Jerome Starkey

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Jerome Starkey (born 1981, London) is a British war correspondent and investigative journalist. He has been a vocal critic of military efforts to censor coverage of the War in Afghanistan[1] and claimed he was blacklisted by the military.[2]

His work on civilian casualties in The Times[3][4][5] was decried by Nato's International Security Assistance Force[6][7] (ISAF) but praised by other journalists[8] and activists.[9]

His exposé of a Special Forces night raid, in eastern Afghanistan led the commander of the United States' Joint Special Operations Command (JSOC), Vice Admiral William H. McRaven, to visit the victims' family and apologize.[10] McRaven offered to sacrifice a sheep at their door in an enactment of the ancient Pashtun ritual of Nanawatai. Jerome also worked on a successful campaign by The Independent newspaper[11] to free student journalist Sayed Pervez Kambaksh after he was sentenced to death for blasphemy.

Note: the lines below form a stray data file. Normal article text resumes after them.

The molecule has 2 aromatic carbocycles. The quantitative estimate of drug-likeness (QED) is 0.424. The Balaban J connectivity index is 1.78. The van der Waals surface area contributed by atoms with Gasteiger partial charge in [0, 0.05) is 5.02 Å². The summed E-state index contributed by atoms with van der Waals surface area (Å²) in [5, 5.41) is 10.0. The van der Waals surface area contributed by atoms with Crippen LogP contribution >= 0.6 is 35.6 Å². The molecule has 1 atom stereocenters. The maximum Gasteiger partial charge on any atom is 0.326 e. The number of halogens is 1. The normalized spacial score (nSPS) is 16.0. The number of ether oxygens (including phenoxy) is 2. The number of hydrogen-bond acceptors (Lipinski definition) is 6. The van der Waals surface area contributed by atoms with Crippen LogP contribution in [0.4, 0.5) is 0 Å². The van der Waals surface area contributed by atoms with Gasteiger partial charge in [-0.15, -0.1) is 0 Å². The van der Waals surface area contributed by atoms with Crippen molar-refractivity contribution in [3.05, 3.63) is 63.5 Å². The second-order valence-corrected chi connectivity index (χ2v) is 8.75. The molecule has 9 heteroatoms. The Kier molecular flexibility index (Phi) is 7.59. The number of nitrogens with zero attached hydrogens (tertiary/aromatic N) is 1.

In 2010, Jerome was nearly killed during an embed with British troops in Helmand Province when an Improvised explosive device (IED) exploded fewer than 10 metres in front of him.[12][13] The explosion killed Corporal David Barnsdale[14] and injured two others. To be more accurate, whilst perfectly safe in the ICP, he witnessed the death of Dave Barnsdale and chose to report it in incredibly lurid detail to further his own career with no thought of Cpl Barnsdale's family or friends. The implication he was nearly killed is frankly offensive to all involved, but one assumes helps towards awards etc.

He won the Frontline Club award for excellence[15] in 2010, and the Kurt Schork memorial prize in 2011.[16][17]